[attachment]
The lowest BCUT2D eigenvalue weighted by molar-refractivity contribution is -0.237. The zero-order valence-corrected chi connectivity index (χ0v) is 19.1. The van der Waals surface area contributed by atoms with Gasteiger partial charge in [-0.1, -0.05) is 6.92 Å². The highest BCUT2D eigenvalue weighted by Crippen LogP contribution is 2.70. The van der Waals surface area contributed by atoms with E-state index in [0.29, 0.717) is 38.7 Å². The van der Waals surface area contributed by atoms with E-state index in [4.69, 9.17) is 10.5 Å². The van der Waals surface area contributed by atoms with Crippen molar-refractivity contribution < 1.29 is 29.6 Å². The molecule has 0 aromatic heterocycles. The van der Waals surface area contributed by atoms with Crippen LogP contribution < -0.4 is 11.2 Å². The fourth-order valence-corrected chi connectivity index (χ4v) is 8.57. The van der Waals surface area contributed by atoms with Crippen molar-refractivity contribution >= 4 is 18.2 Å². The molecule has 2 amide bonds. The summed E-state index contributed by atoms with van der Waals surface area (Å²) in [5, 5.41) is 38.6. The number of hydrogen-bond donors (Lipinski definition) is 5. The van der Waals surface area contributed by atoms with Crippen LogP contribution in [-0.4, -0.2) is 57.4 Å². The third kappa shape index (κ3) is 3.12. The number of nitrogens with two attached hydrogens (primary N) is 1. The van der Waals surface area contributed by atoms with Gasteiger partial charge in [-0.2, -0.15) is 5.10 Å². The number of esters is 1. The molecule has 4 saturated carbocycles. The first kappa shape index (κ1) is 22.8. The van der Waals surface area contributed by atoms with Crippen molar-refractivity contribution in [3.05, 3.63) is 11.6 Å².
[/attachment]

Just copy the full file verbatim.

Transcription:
The lowest BCUT2D eigenvalue weighted by molar-refractivity contribution is -0.237. The zero-order valence-corrected chi connectivity index (χ0v) is 19.1. The van der Waals surface area contributed by atoms with Gasteiger partial charge in [-0.1, -0.05) is 6.92 Å². The highest BCUT2D eigenvalue weighted by Crippen LogP contribution is 2.70. The van der Waals surface area contributed by atoms with E-state index in [0.29, 0.717) is 38.7 Å². The van der Waals surface area contributed by atoms with E-state index in [4.69, 9.17) is 10.5 Å². The van der Waals surface area contributed by atoms with Crippen molar-refractivity contribution < 1.29 is 29.6 Å². The molecule has 0 aromatic heterocycles. The van der Waals surface area contributed by atoms with Crippen LogP contribution < -0.4 is 11.2 Å². The fourth-order valence-corrected chi connectivity index (χ4v) is 8.57. The van der Waals surface area contributed by atoms with Crippen molar-refractivity contribution >= 4 is 18.2 Å². The molecule has 2 amide bonds. The summed E-state index contributed by atoms with van der Waals surface area (Å²) in [5, 5.41) is 38.6. The number of hydrogen-bond donors (Lipinski definition) is 5. The van der Waals surface area contributed by atoms with Crippen LogP contribution in [-0.4, -0.2) is 57.4 Å². The third kappa shape index (κ3) is 3.12. The number of nitrogens with two attached hydrogens (primary N) is 1. The van der Waals surface area contributed by atoms with Gasteiger partial charge in [-0.2, -0.15) is 5.10 Å². The number of esters is 1. The molecule has 4 saturated carbocycles. The first kappa shape index (κ1) is 22.8. The van der Waals surface area contributed by atoms with Crippen molar-refractivity contribution in [3.05, 3.63) is 11.6 Å².